Summary: [From Goodreads] There is no guarantee that the lives we lead will be easy, and our unique stories–both our inner and outer worlds–are shaped by our perceptions. But what happens when our self-defeating behaviors begin to take a toll on our lives–on these perceptions? What happens when we forget that our identities are not products of our mind or what we’re going through? And when we’re trapped in this endless cycle of misery and negativity we find ourselves settling for lackluster lives, so how do we instead choose to redefine our lives and embrace a world filled with vitality and color? In The Dark Dictionary, author Andrew Kendall explores his own personal journey through the self–one that began in darkness but is now paved with self-discovery and improvement. From A to Z, The Dark Dictionary is about transforming the definitions in our lives into the ones we’ve always imagined living by. But it starts first with releasing ourselves from the very grip that more often than not keeps us stuck–anxiety, fear, victimization, poor choices, unhappiness, and toxic relationships. With new definitions of these concepts, new perceptions give rise to new lives. For all those both seeking and willing to shed a little light on their darkness, this personal yet universal journey can transform a world of darkness into a world of optimism, gratitude, happiness, and abundance. And by applying the knowledge within, you’ll realize that the keys to success and happiness were qualities you already possessed–that just needed to be brought to light with the power of your thoughts.
- He is a peer, so the book feels like a relatable conversation instead of a lecture.
- Interesting layout. I’ve never seen anything like it.
- I kind of needed this book in my life right now and I didn’t even know it.
- The book itself is his own journey, while being a book about using words to make your own journey.
- I love words. This is a book about words. Need I say more?
- So much about this book spoke to me.
- He didn’t make this book about him. There was a clean line between his story and the bulk of the book. Both are important.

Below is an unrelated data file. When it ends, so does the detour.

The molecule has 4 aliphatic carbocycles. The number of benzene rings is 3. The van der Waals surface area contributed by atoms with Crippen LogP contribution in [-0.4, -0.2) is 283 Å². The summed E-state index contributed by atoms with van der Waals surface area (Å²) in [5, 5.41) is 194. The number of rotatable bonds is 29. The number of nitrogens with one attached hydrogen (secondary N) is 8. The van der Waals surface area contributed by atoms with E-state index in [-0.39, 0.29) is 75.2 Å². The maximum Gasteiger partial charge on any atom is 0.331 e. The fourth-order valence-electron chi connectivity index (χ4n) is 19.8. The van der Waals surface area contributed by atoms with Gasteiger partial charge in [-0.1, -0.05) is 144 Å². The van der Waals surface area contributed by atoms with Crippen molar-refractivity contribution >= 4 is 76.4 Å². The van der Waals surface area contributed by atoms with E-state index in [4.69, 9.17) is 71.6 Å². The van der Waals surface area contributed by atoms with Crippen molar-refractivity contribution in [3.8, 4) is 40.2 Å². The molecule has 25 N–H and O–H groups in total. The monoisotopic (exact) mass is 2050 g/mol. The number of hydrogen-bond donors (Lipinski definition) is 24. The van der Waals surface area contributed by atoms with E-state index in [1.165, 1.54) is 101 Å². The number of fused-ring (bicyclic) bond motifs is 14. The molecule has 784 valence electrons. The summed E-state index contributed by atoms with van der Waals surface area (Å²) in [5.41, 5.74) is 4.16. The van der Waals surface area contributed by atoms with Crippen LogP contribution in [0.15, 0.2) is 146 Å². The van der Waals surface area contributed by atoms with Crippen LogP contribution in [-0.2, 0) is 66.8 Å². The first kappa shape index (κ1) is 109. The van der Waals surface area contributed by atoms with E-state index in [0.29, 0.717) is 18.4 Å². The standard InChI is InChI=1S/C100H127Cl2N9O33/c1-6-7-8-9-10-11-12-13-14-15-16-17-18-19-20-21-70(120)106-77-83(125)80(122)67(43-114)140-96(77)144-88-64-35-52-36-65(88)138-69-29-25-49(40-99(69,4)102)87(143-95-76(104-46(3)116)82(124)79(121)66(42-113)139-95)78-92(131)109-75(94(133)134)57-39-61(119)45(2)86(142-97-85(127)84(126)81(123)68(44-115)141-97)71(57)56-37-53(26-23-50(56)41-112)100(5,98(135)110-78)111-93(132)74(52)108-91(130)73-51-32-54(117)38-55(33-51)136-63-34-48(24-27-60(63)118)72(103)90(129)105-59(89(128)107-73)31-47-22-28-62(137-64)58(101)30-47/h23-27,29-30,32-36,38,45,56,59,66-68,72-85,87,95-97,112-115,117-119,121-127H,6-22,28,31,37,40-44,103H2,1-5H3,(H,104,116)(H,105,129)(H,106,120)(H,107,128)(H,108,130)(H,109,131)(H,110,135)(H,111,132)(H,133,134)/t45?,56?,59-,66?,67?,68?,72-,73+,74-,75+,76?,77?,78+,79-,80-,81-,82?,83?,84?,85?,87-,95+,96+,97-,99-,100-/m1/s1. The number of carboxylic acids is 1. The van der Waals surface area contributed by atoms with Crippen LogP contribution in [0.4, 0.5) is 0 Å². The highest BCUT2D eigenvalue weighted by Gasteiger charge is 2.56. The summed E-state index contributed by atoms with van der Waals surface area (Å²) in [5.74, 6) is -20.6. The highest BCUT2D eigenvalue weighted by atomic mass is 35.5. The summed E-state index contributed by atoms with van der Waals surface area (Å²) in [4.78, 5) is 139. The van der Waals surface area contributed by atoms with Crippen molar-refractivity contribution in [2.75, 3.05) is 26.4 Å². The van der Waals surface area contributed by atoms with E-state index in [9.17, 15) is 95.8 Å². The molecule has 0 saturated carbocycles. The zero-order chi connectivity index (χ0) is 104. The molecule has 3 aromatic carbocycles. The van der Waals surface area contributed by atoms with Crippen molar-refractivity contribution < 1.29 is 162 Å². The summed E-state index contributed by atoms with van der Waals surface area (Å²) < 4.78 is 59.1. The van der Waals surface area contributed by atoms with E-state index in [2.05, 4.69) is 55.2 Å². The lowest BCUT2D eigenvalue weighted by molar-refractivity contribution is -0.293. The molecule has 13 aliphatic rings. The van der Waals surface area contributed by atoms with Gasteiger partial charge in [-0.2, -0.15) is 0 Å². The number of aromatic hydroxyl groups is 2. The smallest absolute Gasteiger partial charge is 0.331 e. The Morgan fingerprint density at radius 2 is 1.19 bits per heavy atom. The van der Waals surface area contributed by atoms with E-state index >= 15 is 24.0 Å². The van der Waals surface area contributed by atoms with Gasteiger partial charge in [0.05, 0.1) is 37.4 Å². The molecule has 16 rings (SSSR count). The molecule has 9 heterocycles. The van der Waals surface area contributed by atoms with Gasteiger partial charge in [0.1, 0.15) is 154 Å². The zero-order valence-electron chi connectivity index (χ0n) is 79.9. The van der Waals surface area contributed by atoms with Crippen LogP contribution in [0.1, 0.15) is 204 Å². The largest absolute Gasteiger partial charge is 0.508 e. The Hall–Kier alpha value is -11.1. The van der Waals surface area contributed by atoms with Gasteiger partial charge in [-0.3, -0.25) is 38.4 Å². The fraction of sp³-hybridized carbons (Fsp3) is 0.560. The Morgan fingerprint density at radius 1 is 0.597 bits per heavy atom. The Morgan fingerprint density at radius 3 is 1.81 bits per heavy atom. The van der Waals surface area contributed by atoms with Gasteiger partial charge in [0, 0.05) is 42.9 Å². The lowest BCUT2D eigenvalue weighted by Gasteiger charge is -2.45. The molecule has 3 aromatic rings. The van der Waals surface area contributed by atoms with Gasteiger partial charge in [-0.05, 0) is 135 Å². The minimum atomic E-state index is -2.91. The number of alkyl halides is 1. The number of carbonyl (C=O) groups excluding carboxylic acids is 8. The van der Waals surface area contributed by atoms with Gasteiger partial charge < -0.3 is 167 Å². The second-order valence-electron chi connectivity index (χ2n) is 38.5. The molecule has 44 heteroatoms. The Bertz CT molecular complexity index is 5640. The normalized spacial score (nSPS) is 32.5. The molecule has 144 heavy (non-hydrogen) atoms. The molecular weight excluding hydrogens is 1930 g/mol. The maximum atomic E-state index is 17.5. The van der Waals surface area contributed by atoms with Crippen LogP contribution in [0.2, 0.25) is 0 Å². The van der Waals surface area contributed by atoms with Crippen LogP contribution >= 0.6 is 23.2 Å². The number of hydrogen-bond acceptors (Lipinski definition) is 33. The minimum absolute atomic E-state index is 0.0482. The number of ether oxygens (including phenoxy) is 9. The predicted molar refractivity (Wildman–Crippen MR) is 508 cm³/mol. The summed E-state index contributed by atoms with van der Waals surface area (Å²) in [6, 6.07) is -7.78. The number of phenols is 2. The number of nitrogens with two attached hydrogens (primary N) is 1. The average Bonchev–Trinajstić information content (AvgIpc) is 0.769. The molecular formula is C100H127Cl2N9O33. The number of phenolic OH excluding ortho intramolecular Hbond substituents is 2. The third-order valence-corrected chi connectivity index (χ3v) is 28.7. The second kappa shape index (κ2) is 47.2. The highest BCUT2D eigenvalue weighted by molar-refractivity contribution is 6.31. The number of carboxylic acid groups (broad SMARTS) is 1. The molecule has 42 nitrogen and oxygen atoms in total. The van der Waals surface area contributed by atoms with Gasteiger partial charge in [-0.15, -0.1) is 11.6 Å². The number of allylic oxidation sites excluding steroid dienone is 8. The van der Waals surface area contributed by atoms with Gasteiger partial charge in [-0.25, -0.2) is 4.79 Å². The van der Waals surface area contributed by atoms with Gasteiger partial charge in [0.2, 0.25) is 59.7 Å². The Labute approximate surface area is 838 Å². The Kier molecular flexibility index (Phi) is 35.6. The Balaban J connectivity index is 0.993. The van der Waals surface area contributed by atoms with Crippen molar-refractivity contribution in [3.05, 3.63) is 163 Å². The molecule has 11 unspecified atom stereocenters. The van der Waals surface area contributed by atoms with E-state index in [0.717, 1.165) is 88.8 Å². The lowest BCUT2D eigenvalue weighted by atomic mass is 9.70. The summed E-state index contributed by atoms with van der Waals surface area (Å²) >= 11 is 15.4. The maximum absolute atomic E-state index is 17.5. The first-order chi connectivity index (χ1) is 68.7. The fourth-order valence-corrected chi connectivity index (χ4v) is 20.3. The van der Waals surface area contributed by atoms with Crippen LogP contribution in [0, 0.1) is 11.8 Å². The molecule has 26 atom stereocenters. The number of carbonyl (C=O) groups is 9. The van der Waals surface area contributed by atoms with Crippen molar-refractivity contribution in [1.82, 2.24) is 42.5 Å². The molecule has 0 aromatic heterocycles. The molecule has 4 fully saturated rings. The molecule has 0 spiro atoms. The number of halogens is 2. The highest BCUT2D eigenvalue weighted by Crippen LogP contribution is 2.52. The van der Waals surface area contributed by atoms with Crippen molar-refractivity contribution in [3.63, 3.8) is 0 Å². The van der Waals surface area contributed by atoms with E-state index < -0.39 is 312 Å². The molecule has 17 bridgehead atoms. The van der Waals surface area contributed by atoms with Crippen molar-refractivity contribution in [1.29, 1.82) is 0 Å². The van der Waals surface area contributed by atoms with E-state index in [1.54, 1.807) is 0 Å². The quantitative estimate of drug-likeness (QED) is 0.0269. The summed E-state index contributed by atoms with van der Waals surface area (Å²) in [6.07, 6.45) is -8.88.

- A lot of this book made me feel very defensive, but that’s only because they are true.
- The Britney reference in 2015 made me smile.
- Inspiration strikes anywhere – even a US history class.
- Adding a little bias here, but finally seeing this book in real life is amazing after all these months.
- There were some sentence structure issues here and there.
- Honestly I can’t think of anything else, but I guess the defensive thing could count as a con too.
- We’ve already survived 100 percent of our worst days.
- Words left unsaid can last a lifetime.
- If you wouldn’t say it to someone else, why on earth would you say it to yourself?
- Take care of your mental health like you would your physical health.
- The fact of the matter is that I am magic.
- We cling to the familiar.
This book is one of a kind. Sure, there are a plethora of self-help books out there. But this one is different.
The biggest difference is written by someone my age. I often feel like self-help books are written by older people who have lived more than I have and are judging me (although I am well aware this is not their intent). Even while reading The Dark Dictionary, I felt very defensive at times. But the things that made me feel defensive were also the things that made me sit down and think about why I was feeling that way. They were things that are true.
Then there is the format. Switching between chapters about his personal life and the dictionary we can all apply to our own lives was a very interesting move – and it did his words justice.
Which brings me to my next point.
Words are important. They’re clusters of sounds and symbols we use to communicate. But words can take on any number of meanings with the right – or wrong – emphasis or context. This book lays that exact point out beautifully.
Andrew Kendall is wise beyond his years, and reading about his ongoing journey is very special. There’s a lot to be learned from this book – about life, about words, about circumstance. About myself. It is definitely a book that will be kept to my heart and revisited often.
Note: While I am close friends with Andrew, our relationship in no way influenced any part of this review.